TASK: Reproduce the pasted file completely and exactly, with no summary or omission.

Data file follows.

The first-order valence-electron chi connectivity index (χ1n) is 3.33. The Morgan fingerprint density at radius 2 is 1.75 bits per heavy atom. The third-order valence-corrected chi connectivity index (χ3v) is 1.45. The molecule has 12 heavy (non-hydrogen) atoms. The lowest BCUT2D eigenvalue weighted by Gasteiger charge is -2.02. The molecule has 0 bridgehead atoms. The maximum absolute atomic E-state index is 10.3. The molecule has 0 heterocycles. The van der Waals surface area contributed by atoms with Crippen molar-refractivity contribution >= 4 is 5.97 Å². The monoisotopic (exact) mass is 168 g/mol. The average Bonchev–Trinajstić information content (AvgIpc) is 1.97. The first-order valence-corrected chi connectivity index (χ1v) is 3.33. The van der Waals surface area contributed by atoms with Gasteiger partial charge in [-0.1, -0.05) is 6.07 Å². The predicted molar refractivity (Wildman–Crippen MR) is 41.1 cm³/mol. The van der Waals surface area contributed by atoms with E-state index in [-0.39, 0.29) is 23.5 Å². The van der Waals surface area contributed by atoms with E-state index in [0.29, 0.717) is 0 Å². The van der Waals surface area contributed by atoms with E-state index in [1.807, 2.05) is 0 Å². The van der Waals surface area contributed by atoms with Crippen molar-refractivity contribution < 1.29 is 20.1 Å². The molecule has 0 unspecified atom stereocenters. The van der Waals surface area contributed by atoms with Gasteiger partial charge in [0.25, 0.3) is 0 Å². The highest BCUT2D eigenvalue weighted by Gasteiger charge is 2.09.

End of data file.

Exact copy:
The first-order valence-electron chi connectivity index (χ1n) is 3.33. The Morgan fingerprint density at radius 2 is 1.75 bits per heavy atom. The third-order valence-corrected chi connectivity index (χ3v) is 1.45. The molecule has 12 heavy (non-hydrogen) atoms. The lowest BCUT2D eigenvalue weighted by Gasteiger charge is -2.02. The molecule has 0 bridgehead atoms. The maximum absolute atomic E-state index is 10.3. The molecule has 0 heterocycles. The van der Waals surface area contributed by atoms with Crippen molar-refractivity contribution >= 4 is 5.97 Å². The monoisotopic (exact) mass is 168 g/mol. The average Bonchev–Trinajstić information content (AvgIpc) is 1.97. The first-order valence-corrected chi connectivity index (χ1v) is 3.33. The van der Waals surface area contributed by atoms with Gasteiger partial charge in [-0.1, -0.05) is 6.07 Å². The predicted molar refractivity (Wildman–Crippen MR) is 41.1 cm³/mol. The van der Waals surface area contributed by atoms with E-state index in [-0.39, 0.29) is 23.5 Å². The van der Waals surface area contributed by atoms with E-state index in [0.29, 0.717) is 0 Å². The van der Waals surface area contributed by atoms with E-state index in [1.807, 2.05) is 0 Å². The van der Waals surface area contributed by atoms with Crippen molar-refractivity contribution < 1.29 is 20.1 Å². The molecule has 0 unspecified atom stereocenters. The van der Waals surface area contributed by atoms with Gasteiger partial charge in [0.25, 0.3) is 0 Å². The highest BCUT2D eigenvalue weighted by Gasteiger charge is 2.09.